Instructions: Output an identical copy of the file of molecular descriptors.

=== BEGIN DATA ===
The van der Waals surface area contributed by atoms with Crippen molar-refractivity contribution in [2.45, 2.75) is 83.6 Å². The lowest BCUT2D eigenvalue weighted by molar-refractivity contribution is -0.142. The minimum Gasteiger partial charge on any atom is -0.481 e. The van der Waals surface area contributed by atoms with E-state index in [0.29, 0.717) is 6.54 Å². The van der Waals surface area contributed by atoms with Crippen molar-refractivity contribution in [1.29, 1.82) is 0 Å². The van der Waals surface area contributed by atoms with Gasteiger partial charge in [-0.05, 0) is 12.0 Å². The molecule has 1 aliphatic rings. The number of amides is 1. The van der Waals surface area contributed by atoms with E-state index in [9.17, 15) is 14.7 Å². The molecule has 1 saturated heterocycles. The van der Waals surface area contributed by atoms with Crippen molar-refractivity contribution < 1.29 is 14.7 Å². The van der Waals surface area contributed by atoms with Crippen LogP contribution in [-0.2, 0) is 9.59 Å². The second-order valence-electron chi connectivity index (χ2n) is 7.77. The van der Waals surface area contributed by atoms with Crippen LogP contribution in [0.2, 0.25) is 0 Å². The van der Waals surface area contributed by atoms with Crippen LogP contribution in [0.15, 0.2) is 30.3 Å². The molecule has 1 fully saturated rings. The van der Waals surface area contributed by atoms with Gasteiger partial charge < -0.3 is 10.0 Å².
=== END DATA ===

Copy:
The van der Waals surface area contributed by atoms with Crippen molar-refractivity contribution in [2.45, 2.75) is 83.6 Å². The lowest BCUT2D eigenvalue weighted by molar-refractivity contribution is -0.142. The minimum Gasteiger partial charge on any atom is -0.481 e. The van der Waals surface area contributed by atoms with E-state index in [0.29, 0.717) is 6.54 Å². The van der Waals surface area contributed by atoms with Crippen molar-refractivity contribution in [1.29, 1.82) is 0 Å². The van der Waals surface area contributed by atoms with Gasteiger partial charge in [-0.05, 0) is 12.0 Å². The molecule has 1 aliphatic rings. The number of amides is 1. The van der Waals surface area contributed by atoms with E-state index in [9.17, 15) is 14.7 Å². The molecule has 1 saturated heterocycles. The van der Waals surface area contributed by atoms with Crippen molar-refractivity contribution < 1.29 is 14.7 Å². The van der Waals surface area contributed by atoms with Crippen LogP contribution in [-0.2, 0) is 9.59 Å². The second-order valence-electron chi connectivity index (χ2n) is 7.77. The van der Waals surface area contributed by atoms with Crippen LogP contribution in [0.2, 0.25) is 0 Å². The van der Waals surface area contributed by atoms with Crippen LogP contribution in [0.15, 0.2) is 30.3 Å². The molecule has 1 fully saturated rings. The van der Waals surface area contributed by atoms with Gasteiger partial charge < -0.3 is 10.0 Å².